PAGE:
YES! Article archive

Fran Murphy's illustration of a book with a vampire on the left page, and 'House of Aunts' on the right page


What the evolution of vampire fiction tells us about modern society.
S.E. Smith
An illustration shows four Indian faces wearing headscarves of red, orange, pink, and yellow. The faces are set against a green pyramid that goes from light to dark, mirroring the caste pyramid infographic displayed in the article.

Confronting Caste

A Dalit American leader offers a profound meditation on the violence of caste apartheid, pathways to abolition, and collective healing.
Sonali Kolhatkar

Shortchanging Harriet

From Doodle to a future $20 bill, Harriet Tubman is a cultural icon. But comforting images don’t show the disabled Black woman who was not only a guide, but a freedom fighter.
Treva B. Lindsey

On Becoming a Somatic Abolitionist

Resmaa Menakem intersperses political commentary and predictions about American democracy with explanations of how racialized trauma presents in our bodies, and offers body-focused exercises to deal with it.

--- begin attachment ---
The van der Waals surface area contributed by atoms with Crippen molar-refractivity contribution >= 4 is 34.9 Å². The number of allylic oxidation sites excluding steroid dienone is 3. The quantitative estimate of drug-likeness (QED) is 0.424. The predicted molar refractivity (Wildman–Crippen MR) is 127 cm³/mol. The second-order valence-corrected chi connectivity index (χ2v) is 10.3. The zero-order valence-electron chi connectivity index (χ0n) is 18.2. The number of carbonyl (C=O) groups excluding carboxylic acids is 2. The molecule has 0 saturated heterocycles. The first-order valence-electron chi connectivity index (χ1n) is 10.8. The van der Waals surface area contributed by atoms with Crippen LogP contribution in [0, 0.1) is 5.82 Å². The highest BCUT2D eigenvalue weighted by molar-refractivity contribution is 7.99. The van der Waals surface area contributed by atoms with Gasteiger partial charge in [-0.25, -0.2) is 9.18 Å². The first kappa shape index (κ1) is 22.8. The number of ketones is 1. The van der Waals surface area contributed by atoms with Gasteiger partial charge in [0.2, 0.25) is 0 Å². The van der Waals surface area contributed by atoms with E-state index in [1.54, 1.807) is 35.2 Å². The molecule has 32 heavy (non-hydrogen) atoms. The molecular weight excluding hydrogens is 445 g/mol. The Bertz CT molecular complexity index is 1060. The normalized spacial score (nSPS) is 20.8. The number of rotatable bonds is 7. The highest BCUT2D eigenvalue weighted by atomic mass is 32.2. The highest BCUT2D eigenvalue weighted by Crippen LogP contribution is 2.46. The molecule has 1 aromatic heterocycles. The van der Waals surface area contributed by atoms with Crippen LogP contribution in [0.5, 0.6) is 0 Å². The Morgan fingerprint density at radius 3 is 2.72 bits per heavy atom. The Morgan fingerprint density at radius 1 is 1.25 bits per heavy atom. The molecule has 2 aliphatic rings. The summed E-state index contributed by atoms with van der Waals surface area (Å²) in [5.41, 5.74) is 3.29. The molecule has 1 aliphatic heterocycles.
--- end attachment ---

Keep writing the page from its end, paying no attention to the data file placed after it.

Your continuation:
Ruth Terry

Degrowth Gains Ground

Degrowth invites us to envision a much deeper societal transition than simply swapping energy sources to maintain the status quo.
Jared Spears

Climate Debt and American Dreams

Bill McKibben has been a leading advocate for climate change action since he wrote the first popular book about global warming in 1989. In his new memoir, “The Flag, The Cross and the Station Wagon,” he connects the climate crisis to his suburban American boyhood and wonders “What the hell happened?”
Larry Parks Daloz

Why Not Pass?

“The Vanishing Half” deals with the theme of racial “passing” in the 1950s. Passing is different today, but still presents a choice between safety and authenticity.
Gila K. Berryman
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